Emanuel Kidega Samson allegedly opened fire at a church in Tennessee on Sept. 24, killing one person and injuring seven others. (Reuters)

Services were wrapping up late Sunday morning at a small Nashville-area church when a gunman pulled into the parking lot, stepped out of his blue SUV and, minutes later, opened fire. His first victim was Melanie Crow Smith, a 39-year-old who had just emerged from Burnette Chapel Church of Christ in Antioch, Tenn.

Inside the brick building, panicked churchgoers dived under pews and barricaded themselves in the bathroom.

“Run! Run! Gunshots!” pastor David Spann yelled, according to the Associated Press.

The gunman, wearing a neoprene mask, soon stormed through the doors of the church sanctuary and began firing again, police said. Armed with two handguns, he struck six more people inside, all in their 60s or older — including the pastor and his wife.

Then, Robert Caleb Engle, a 22-year-old usher at the church whom a friend described as a “gentle giant,” intervened.

Engle would later tell a friend that he thought he had his handgun on him as he charged at the shooter. In fact, he was unarmed, his firearm still in his car in the church parking lot.

It’s unclear exactly how long Engle physically confronted the masked gunman. During their struggle, Engle was pistol-whipped, police said. At some point in the altercation, the shooter’s gun went off and he was hit with a bullet in the left chest.

This was Engle’s chance.

“Engle, despite his head injuries, ran out to his car in the parking lot and retrieved a pistol,” Nashville police said in a statement. “He held [the gunman] at gunpoint until police arrived.”

By the time the first officer arrived, at 11:20 a.m., six people had been injured in the shooting: William Jenkins, 83; Marlene Jenkins, 84; Spann, 66; Peggy Spann, 65; Linda Bush, 68; and Katherine Dickerson, 64.

Smith, the woman who was shot in the parking lot, died at the scene, police said.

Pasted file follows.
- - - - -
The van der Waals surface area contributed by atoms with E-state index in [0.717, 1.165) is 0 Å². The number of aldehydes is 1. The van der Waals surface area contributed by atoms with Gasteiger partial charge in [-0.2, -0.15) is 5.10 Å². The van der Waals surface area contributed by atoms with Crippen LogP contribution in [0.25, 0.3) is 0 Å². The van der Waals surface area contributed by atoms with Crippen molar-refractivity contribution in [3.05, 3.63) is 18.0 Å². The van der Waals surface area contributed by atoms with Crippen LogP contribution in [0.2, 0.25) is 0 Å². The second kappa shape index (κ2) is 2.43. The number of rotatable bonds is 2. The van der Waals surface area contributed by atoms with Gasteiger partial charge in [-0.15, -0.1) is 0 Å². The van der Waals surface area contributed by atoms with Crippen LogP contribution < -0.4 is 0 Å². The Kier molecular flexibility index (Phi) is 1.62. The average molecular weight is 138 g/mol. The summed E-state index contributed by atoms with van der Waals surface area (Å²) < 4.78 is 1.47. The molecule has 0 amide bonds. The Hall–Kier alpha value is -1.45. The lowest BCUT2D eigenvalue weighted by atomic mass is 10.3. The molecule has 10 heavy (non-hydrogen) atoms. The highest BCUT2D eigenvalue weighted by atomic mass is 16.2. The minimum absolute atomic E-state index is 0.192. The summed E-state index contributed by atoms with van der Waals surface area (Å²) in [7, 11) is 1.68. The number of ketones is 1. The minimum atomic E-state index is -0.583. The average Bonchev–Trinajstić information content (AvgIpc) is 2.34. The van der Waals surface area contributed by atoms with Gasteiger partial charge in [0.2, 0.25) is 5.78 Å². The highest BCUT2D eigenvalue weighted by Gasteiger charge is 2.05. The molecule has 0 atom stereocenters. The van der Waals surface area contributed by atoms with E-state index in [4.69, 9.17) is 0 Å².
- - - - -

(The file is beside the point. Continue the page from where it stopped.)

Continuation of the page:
Police later identified the shooting suspect as 25-year-old Emanuel Kidega Samson.

Samson, a Sudanese native and legal U.S. resident who had attended the church in the past, was treated for the accidental gunshot wound at Vanderbilt University Medical Center, then taken into custody. Samson was later charged with murder and attempted murder.

Nashville police hailed Engle’s quick thinking and bravery.

“It would appear [the gunman] was not expecting to encounter a brave individual like the church usher,” police spokesman Don Aaron told reporters Sunday.

Engle’s actions probably prevented more bloodshed, Police Chief Steve Anderson told the Tennessean. Police said there were 42 people at the church at the time of the shooting, according to the newspaper.

“Mr. Engle suffered severe injuries himself — not a gunshot, but from being beaten with a pistol,” Anderson said. “He’s the hero here. He’s the person that stopped this madness in its tracks.”

Those who knew Engle described him as a selfless person whose actions didn’t surprise them.

“He’s 6-foot-5, a really big guy, but a gentle giant,” Blake Langford, 21, told the AP. “He’s always been that kind of person to put others before himself.”

Engle’s grandmother Rheta Engle told the Tennessean that she was “very, very proud” of her grandson.

“That’s like him. He’s just someone who cares about a lot of people,” she told the newspaper. “He has all their feelings at heart.”

Police said Engle was treated for his injuries and released from the hospital Sunday. Before he was discharged, though, he issued a statement saying he didn’t want to be labeled a hero. Instead, he asked people who were concerned about what had happened at the church to pray for everyone involved — including the shooter.

“I ask everyone to pray for the victims, family members of the victims, our church community. Please pray for healing,” Engle said. “Also, please pray for the shooter, the shooter’s family and friends. They are hurting as well.”

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